How to Transform your Safety Meetings into a High Performance Machine


How to Transform your Safety Meetings into a High Performance Machine


Regular communication and consultation about safety is a proven way to reduce injuries and workplace accidents. In a US study, it was discovered that employers report a $3 return for every $1 they invest in safety programs – provided that they have regular safety committee meetings to stay on track. Despite good intentions, not all safety meeting, or toolbox talks are of equal value. In the mid 1990's, Marcial Losada undertook extensive research into the characteristics of high performance business teams which were split into three categories:

  • High performance teams - which had high connectivity (meaning, they were responsive to one another) and members asked questions as much as they defended their own views. They also cast their attention outward, as much as inward. When a challenge occurred, they remained flexible and resilient.
  • Mixed performance teams - as could be expected, mixed teams sat in between. But they fell apart when there was a major challenge.
  • Low performance teams - were far less connected to one another, asked almost no questions and showed no outward focus. They also fell apart during tough challenges.

Losada might not have been specifically researching safety meetings, but we can easily infer that there are high performing safety teams that manage to make great progress on safety, while some just languish.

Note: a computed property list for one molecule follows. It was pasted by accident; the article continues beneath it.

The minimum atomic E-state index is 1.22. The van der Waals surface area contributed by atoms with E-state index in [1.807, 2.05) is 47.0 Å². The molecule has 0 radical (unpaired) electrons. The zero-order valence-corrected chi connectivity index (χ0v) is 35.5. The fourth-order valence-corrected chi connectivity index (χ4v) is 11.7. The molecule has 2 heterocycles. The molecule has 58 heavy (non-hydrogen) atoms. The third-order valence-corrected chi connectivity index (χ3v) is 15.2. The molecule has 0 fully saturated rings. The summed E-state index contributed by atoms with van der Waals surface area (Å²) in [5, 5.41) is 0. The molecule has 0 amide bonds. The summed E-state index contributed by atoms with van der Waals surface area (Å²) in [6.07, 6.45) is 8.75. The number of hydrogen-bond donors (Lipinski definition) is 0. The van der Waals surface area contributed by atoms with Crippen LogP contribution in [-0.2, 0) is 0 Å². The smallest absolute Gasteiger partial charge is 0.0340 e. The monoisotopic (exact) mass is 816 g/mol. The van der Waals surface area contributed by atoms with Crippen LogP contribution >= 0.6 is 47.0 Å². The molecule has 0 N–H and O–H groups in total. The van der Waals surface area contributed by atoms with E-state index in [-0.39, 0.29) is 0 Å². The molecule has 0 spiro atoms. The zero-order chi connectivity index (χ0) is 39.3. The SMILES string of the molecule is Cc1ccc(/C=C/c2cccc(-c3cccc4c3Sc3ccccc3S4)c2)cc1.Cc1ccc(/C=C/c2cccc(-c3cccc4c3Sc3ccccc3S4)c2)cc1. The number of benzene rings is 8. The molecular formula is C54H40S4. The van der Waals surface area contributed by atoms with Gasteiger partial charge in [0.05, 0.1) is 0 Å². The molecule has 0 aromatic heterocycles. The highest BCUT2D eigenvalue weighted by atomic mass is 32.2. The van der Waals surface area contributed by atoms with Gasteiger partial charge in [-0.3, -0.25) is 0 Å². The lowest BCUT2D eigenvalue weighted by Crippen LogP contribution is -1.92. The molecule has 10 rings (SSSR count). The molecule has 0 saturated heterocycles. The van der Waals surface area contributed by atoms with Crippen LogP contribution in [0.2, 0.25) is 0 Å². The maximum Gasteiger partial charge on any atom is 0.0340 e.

Transforming your Safety Meetings
When it comes to high performance meetings, there are four core areas:

  • Open communication - Open communication in companies leads to a lot of the right behaviours that motivate people. It enables employees to see the big picture and understand the purpose of their job because everything is transparent.
  • Questions - It's important to have a leader who asks questions rather than telling people what to do. It's important that the leader has the skills to ask tough questions that challenge any out-dated assumptions in the organisation. This includes finding out what safety challenges people are most concerned about and what they believe needs to be done. By guiding and encouraging the team to come up with answers it grows their collective brainpower.
  • Positivity - High performing teams have a high positivity to negativity ratio of 6:1. More positive comments are made, rather than negative. Poor performing teams have a ratio of 1:1. Essentially, high performing safety meetings have leaders who "leave their ego" at the door. They coach, they question and they ensure everyone speaks up in a collegial and positive atmosphere.
  • Engaging communication - Showing statistics is an important part of any safety meeting but numbers can be hard to follow. Just as there are better ways to influence staff during a new safety initiative, there are better ways to display your data.

Take a look at this example:

Telling people to drink 2 litres of water a day is pretty abstract, but by breaking down the information and using visuals makes it much easier to explain what people need to do.

Benefits of High Performance
By encouraging staff to openly discuss safety issues and how to address them, you naturally start to create a culture where people trust that they can speak up and offer ideas. It also encourages team members to accept personal responsibility for safety and to become more accountable. This enables you to tap into the collective wisdom of the group, rather than try and create solutions on your own.

Want your safety meetings to run like a high performance machine?

Register now for “Leading a High Performance Safety Masterclass” on Tuesday 7 May. Find out more at:
Acknowledgement: This article was kindly provided by Marie-Claire Ross of Digicast Productions.

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